Why China at 70 Needs to Listen to the Voices of Those It Silenced

The cover of deposed Chinese leader Zhao Ziyang’s memoirs, released in Hong Kong in May 2009, ahead of the 20th anniversary of the June 4 Tiananmen Square crackdown, which he opposed. Photo: K.Y. Cheng

CATO – On October 1, 1949, Mao Zedong proclaimed the founding of the People’s Republic of China before a huge crowd in Tiananmen Square. After three years of gruelling civil war with the Nationalists under the command of Chiang Kai-shek, Mao had emerged as the victorious head of the world’s largest communist country. During his tenure as chairman of the Communist Party, until his death in 1976, Mao ruled with an iron fist.

He imitated the Soviet system of central planning, outlawed capitalism and private property, collectivised agriculture, destroyed family life by mandating large-scale communes, and placed the party/state above the people in all aspects of life.

The model of state-led development, which Mao supported, was one that favoured autarky over open markets and international trade, depriving China’s people of the advantages of specialisation according to comparative advantage, and stripping them of the benefits of free trade.

The absence of competitive markets for resources, goods, and ideas severely handicapped China’s development.

While Mao concentrated on increasing the power of the state and suppressing individual freedom, Deng Xiaoping began China’s economic liberalisation movement under “socialism with Chinese characteristics”.

The pragmatist Deng recognised that China’s future prosperity depended on reform and opening up to the outside world. By experimenting with new forms of ownership, and creating special economic zones, Deng facilitated the rebirth of entrepreneurial activity and the growth of the non-state sector. Peaceful development was more important to Deng than class struggle.

China prospered greatly under Deng’s leadership, until the Tiananmen uprising in 1989, at which time Zhao Ziyang, a key figure in the reform movement, was ousted as general secretary of the Communist Party and put under house arrest for opposing the use of force to end the occupation of Tiananmen Square.

From 1980 to ’87, Zhao had helped guide economic policy as China’s premier. In September 1988, following a conference in Shanghai organised by the Cato Institute and Fudan University, renowned US economist Milton Friedman met Zhao in Beijing. Zhao told Friedman, “Our biggest problem is that everything is owned by the state.”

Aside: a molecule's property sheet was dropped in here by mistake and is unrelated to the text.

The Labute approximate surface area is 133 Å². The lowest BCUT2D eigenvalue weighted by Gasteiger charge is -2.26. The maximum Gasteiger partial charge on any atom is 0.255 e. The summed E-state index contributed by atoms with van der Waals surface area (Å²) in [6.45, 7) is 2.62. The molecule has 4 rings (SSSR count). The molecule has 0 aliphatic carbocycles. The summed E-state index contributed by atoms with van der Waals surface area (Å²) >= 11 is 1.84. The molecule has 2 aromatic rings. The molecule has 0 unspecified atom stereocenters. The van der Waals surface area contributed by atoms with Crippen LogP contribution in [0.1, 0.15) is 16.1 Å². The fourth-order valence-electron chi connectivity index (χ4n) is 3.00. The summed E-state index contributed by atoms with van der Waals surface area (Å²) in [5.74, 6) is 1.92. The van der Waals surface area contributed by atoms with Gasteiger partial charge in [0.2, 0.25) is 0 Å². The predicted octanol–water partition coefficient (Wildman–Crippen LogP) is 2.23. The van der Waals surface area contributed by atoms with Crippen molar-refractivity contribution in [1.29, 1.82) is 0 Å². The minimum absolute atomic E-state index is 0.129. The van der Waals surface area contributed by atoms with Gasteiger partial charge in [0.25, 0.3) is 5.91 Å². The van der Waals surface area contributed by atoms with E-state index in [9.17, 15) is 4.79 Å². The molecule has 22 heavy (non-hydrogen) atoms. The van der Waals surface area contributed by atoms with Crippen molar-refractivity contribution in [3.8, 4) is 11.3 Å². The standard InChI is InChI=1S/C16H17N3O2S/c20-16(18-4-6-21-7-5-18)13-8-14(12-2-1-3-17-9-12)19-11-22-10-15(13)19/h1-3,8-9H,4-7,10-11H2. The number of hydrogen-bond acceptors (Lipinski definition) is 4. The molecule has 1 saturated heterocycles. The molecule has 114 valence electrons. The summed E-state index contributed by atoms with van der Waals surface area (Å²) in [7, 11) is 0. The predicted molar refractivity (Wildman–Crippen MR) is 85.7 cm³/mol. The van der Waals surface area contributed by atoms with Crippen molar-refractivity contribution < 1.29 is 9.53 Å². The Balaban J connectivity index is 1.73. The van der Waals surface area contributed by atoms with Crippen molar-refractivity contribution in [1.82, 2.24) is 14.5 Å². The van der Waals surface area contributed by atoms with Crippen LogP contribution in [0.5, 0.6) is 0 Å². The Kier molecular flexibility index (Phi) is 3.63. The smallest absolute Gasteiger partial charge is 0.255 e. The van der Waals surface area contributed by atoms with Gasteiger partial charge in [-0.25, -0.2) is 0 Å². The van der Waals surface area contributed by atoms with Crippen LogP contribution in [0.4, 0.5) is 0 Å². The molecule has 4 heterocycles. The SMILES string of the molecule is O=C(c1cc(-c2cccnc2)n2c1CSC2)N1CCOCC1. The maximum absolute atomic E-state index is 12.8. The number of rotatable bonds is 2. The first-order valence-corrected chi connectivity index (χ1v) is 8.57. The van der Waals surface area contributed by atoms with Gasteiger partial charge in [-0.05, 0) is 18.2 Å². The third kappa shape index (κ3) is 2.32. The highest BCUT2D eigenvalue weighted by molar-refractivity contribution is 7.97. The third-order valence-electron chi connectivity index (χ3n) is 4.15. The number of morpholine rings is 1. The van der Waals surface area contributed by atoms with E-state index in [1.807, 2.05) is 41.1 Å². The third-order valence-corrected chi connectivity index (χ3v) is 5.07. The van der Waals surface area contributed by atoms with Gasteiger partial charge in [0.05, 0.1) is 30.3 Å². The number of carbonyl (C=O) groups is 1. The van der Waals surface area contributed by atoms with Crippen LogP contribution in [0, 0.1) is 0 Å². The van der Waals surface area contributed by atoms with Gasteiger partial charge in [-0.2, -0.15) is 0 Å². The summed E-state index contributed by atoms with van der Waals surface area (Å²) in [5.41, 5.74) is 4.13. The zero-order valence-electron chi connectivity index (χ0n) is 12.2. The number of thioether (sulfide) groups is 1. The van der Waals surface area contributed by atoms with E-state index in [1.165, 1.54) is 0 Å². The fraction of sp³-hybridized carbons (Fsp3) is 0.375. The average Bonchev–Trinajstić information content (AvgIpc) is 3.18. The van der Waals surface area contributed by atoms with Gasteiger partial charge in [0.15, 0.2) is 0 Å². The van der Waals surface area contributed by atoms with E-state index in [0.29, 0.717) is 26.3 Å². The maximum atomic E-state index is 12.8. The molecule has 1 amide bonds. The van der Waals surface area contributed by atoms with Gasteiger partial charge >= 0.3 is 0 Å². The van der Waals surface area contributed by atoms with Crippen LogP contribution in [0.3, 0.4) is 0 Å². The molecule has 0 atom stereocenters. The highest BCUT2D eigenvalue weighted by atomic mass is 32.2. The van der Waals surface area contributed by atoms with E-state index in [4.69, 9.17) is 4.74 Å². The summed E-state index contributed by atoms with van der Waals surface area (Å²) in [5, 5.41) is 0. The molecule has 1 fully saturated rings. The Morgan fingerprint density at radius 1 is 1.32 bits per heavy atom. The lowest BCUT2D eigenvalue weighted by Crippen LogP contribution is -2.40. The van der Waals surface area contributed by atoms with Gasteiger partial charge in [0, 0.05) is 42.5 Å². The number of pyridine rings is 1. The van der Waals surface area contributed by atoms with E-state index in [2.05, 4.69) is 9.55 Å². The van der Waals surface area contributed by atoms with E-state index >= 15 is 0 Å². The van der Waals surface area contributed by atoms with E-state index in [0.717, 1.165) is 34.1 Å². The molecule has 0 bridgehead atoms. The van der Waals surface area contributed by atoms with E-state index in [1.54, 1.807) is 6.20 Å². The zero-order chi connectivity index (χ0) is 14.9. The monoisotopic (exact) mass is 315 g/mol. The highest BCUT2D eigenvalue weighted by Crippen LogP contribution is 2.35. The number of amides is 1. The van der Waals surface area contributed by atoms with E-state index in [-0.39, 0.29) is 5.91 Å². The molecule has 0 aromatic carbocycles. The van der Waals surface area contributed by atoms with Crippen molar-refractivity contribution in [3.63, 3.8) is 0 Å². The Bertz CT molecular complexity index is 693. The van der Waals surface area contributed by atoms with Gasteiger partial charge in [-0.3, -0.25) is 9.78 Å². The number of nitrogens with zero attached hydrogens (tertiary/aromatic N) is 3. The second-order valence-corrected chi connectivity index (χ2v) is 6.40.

In his secret memoirs, recorded while under house arrest, Zhao recognised the importance of international trade, the value of market prices (admitting that he regretted his failure to institute price reform), and the need for political as well as economic reform.

He thought that the best system of government, and one that China should aspire towards, was a “Western parliamentary democratic system”.

According to Zhao, “If a country wishes to modernise, not only should it implement a market economy, it must also adopt a parliamentary democracy as its political system. Otherwise, this nation will not be able to have a market economy that is healthy and modern, nor can it become a modern society with a rule of law.”

To reach that goal, argued Zhao, “two breakthroughs” were necessary: one, the ruling Communist Party needed to allow competing parties to emerge along with freedom of the press, and two, the party needed to “use democratic means to reform itself”.

Most importantly, he wrote, “the existence of legitimate differences of opinion must be allowed within the party”, and “the reform of the legal system and an independent judiciary should take precedence”.

Zhao passed away in 2005. His journal was published in 2009. Today, Xi Jinping, China’s “president for life”, is moving in the opposite direction to the one that Zhao advocated.

Although Xi has called for free trade in goods and services, and the party has championed “emancipation of the mind”, the reality is that China has backtracked on its economic liberalisation initiatives and is cracking down on the free market for ideas.

The recent closure of the Unirule Institute in Beijing — a leading advocate for free markets, limited government, and the rule of law — is a strong sign that China under Xi will not tolerate even the slightest deviation from party rule.

Indeed, in his address at the Communist Party’s 95th anniversary (July 1, 2016), President Xi stated : “Turning our backs or abandoning Marxism means that our party would lose its soul and direction.”

In 1978, Article 45 of the Constitution of the People’s Republic guaranteed individuals “four big rights”: the right to “speak out freely”; “air their views fully”; hold “great debates”; and “write big-character posters”.

Those rights were quickly reversed in 1980, in order to protect the party’s monopoly on power and close the market for ideas. China’s future will depend to a large extent on reopening the market for ideas and ending the party’s monopoly on power by adopting a genuine rule of law to protect persons and property.

China’s challenge, as Premier Li Keqiang has stated, will be “to get the relationship right between the government and the market” and to boost the “vitality of the market”.

The 70th birthday of the People’s Republic of China should be a time for celebrating the progress China has made, primarily since the reform movement began in 1978.

But it should also be a time for looking forward and making sure that the voices of Zhao Ziyang — and many others who have been silenced by the state — are heard once more.


By James A. Dorn

senior fellow and China specialist at the Cato Institute in Washington, DC.